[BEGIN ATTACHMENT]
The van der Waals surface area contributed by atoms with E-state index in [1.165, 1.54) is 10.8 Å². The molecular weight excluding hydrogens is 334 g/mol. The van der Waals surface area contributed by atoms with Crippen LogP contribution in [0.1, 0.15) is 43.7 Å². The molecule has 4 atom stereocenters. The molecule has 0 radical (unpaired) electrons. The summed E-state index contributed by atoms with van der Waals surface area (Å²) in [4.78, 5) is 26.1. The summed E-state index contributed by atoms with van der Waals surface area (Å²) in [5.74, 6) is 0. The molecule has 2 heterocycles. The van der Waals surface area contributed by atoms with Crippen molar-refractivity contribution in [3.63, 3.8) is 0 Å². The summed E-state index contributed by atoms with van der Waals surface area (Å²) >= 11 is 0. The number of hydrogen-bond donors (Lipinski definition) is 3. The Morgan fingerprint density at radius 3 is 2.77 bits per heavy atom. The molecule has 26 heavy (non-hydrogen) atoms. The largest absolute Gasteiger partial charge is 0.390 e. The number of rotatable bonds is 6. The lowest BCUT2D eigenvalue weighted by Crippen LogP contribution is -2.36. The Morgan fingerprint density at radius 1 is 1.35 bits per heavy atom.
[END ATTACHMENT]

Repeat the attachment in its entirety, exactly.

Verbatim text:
The van der Waals surface area contributed by atoms with E-state index in [1.165, 1.54) is 10.8 Å². The molecular weight excluding hydrogens is 334 g/mol. The van der Waals surface area contributed by atoms with Crippen LogP contribution in [0.1, 0.15) is 43.7 Å². The molecule has 4 atom stereocenters. The molecule has 0 radical (unpaired) electrons. The summed E-state index contributed by atoms with van der Waals surface area (Å²) in [4.78, 5) is 26.1. The summed E-state index contributed by atoms with van der Waals surface area (Å²) in [5.74, 6) is 0. The molecule has 2 heterocycles. The van der Waals surface area contributed by atoms with Crippen molar-refractivity contribution in [3.63, 3.8) is 0 Å². The summed E-state index contributed by atoms with van der Waals surface area (Å²) >= 11 is 0. The number of hydrogen-bond donors (Lipinski definition) is 3. The Morgan fingerprint density at radius 3 is 2.77 bits per heavy atom. The molecule has 26 heavy (non-hydrogen) atoms. The largest absolute Gasteiger partial charge is 0.390 e. The number of rotatable bonds is 6. The lowest BCUT2D eigenvalue weighted by Crippen LogP contribution is -2.36. The Morgan fingerprint density at radius 1 is 1.35 bits per heavy atom.